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REVOLUTION DIGITAL

REVOLUTION DIGITAL

Issue 35

REVOLUTION is a quarterly magazine that lives and breathes horology. Published in 12 countries in a wide range of languages, REVOLUTION is an integrated lifestyle title that celebrates the mechanical watch as the primary tool for self expression. REVOLUTION covers all aspects of watchmaking and the watch industry, from the vibrant personalities who inhabit this rarefied sphere to exquisite timepieces that exemplify the pinnacles of craftsmanship, technology and hallowed tradition. For the individual who appreciates the finer things in life, REVOLUTION is a paean to the one true luxury in this world — time.

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País:
Singapore
Idioma:
English
Editor:
Revolution Media Pte Ltd
Periodicidad:
Quarterly
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USD 21.99
4 Números

en este número

11 min.
founder’s note

I’ve been thinking about how our tastes as watch collectors will be shaped by the crazy roller-coaster ride of 2020, which, as I write this, coincides with second and even third waves of resurgences of the COVID-19 pandemic around the world. And my takeaway is this. First, it is absolutely incredible to me how so many people think that not wearing a mask, socialising in groups, arms around each other at dinner venues like chorus girls, gyrating en masse at nightclubs and beaches while hosing each other down with an Old Testament deluge of vapor molecules directly into each other’s eyes, mouths, noses and, yes, lungs is totally unrelated to the staggering, skyrocketing increase in infections that’s happening around the world. Sorry, that was just a bit of me venting.…

2 min.
contributor’s page

Atom Moore is an internationally renowned, New York City-based photographer who fell into the watch world by virtue of his love for the subject plus a keen eye for macro photography. He has three acclaimed photography exhibitions under his belt. Atom describes himself as a cycling, digital technology and beard enthusiasts. He also really loves desserts. Nick Foulkes has penned over 20 works of non-fiction on subjects as diverse as cigars and porcelain, but to us, he is one of the best-known English language writers on timepieces. His most recent book was Patek Philippe: The Authorized Biography. He is a contributing editor to Vanity Fair and How to Spend It. Cesare Maria Mannucci Celebrated automotive journalist and co-author of Time to Race, Cesare Maria Mannucci has covered more than 320 F1 Grand…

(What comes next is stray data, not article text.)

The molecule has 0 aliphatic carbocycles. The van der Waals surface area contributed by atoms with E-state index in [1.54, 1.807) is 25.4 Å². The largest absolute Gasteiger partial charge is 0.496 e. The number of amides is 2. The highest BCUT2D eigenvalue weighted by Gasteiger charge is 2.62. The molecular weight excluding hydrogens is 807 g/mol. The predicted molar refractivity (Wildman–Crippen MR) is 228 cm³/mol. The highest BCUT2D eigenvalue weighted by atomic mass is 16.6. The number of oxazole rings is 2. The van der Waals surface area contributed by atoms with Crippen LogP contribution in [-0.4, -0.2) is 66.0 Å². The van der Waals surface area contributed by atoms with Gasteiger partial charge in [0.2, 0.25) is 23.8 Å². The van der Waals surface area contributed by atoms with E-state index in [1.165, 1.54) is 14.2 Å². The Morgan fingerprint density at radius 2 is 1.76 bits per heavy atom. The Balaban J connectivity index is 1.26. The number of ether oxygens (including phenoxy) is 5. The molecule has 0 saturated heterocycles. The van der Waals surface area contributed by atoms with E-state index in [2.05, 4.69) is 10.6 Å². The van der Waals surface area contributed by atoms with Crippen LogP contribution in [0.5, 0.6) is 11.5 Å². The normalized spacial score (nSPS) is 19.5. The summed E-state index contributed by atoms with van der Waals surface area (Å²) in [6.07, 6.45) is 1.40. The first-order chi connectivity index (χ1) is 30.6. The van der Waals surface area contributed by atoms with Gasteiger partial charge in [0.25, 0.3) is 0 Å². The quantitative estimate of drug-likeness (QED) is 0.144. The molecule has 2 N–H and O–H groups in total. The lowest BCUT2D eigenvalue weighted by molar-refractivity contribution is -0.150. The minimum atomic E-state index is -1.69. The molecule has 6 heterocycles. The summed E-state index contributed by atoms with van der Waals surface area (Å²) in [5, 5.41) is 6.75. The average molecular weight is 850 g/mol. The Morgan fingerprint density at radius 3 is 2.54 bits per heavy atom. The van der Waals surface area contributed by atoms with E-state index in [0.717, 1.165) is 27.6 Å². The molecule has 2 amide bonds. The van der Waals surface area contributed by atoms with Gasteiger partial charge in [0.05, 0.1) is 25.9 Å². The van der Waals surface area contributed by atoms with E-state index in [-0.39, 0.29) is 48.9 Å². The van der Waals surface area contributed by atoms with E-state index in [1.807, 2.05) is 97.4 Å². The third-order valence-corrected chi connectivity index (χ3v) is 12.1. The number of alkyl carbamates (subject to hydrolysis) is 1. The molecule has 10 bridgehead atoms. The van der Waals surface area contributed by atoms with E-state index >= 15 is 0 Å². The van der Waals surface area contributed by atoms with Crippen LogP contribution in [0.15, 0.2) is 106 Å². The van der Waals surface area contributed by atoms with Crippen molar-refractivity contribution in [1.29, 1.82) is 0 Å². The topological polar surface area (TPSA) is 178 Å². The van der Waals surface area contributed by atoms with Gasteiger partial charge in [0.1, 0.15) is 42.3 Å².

2 min.
open heart

Skeletonised timepieces first appeared during the 18th century, and were once exclusive to the highest levels of watchmaking. Today, numerous interpretations of openworked dial can be found at all levels, and in nearly every collection. On the bleeding edge, Piaget has exposed the inner workings of a groundbreaking ultra-slim movement, wherein the mainplate and case are integrated, machined from a single piece of cobalt alloy. Meanwhile, Louis Vuitton leaves only tourbillon mechanicals and the house’s famed monogram rendered in beveled edges, a monument to all-out precision. Roger Dubuis uses twisted shards to keep 558 components in place, as if by magic, and Breguet introduces a new Tradition Automatique Seconde Rétrograde 7097 with a blue guilloché dial in gold. Reservoir famously took away the hour hand; now it’s effectively removed the…

1 min.
pick your poison

How many watches does it take to make a trend? Looking at this year’s selection of watches for women, we’re instantly struck with the thought: there really wasn’t one discernible trend, although many exciting offerings. You have maisons like Cartier and Piaget returning to their roots in jewellery. You have manufactures like Audemars Piguet and Breitling downsizing and returning to classical sizes that suit both genders. And then of course, there are new creations designed from the ground up with women in mind; from beloved brands like MB&F, Bvlgari, Vacheron Constantin and Zenith. So back to the question, what is trending now? Maybe it’s that women are finally being seen and heard. Maybe what we’re trying to say is, women have been left out of the equation for too long and…

7 min.
great expectations

At Cartier, Black Lives Matter. “As a Maison, our creativity is nurtured and inspired by the diverse cultures of the world,” reads a statement from the brand accompanying a black square posted to its Instagram feed on June 2nd. “We find our own richness in this diversity, and we stand firmly against all forms of racism directed toward the Black Community. At this moment we are examining our own company to identify actions we can take that will result in real change. #BlackoutTuesday.” The French luxury brand was not the only watchmaker to express solidarity with the Black Lives Matter movement on June 2nd (others included IWC Schaffhausen and the luxury group Kering, owner of Ulysse Nardin and Girard-Perregaux), but it was certainly among the few. It’s unclear how to interpret…

10 min.
the evolution of the rolex steel submariner

There are dozens of waterproof dive watches available on the market and there have been since the early 1950s. However, if you asked 100 people to name a dive watch, I’m pretty sure that 90 plus of those asked would name the Rolex Submariner. Much more than a tool watch, the Submariner has become an icon of both horology and style. With or without a date, it’s a timeless classic that Rolex has slowly and gently revised over the years, yet is still as true to its DNA today as it was nearly 70 years ago. And this year, Rolex has given the line a tweak to include modifications to its case, movement and bracelet. So let’s take a look back at the Submariner’s roots as a timeless icon of…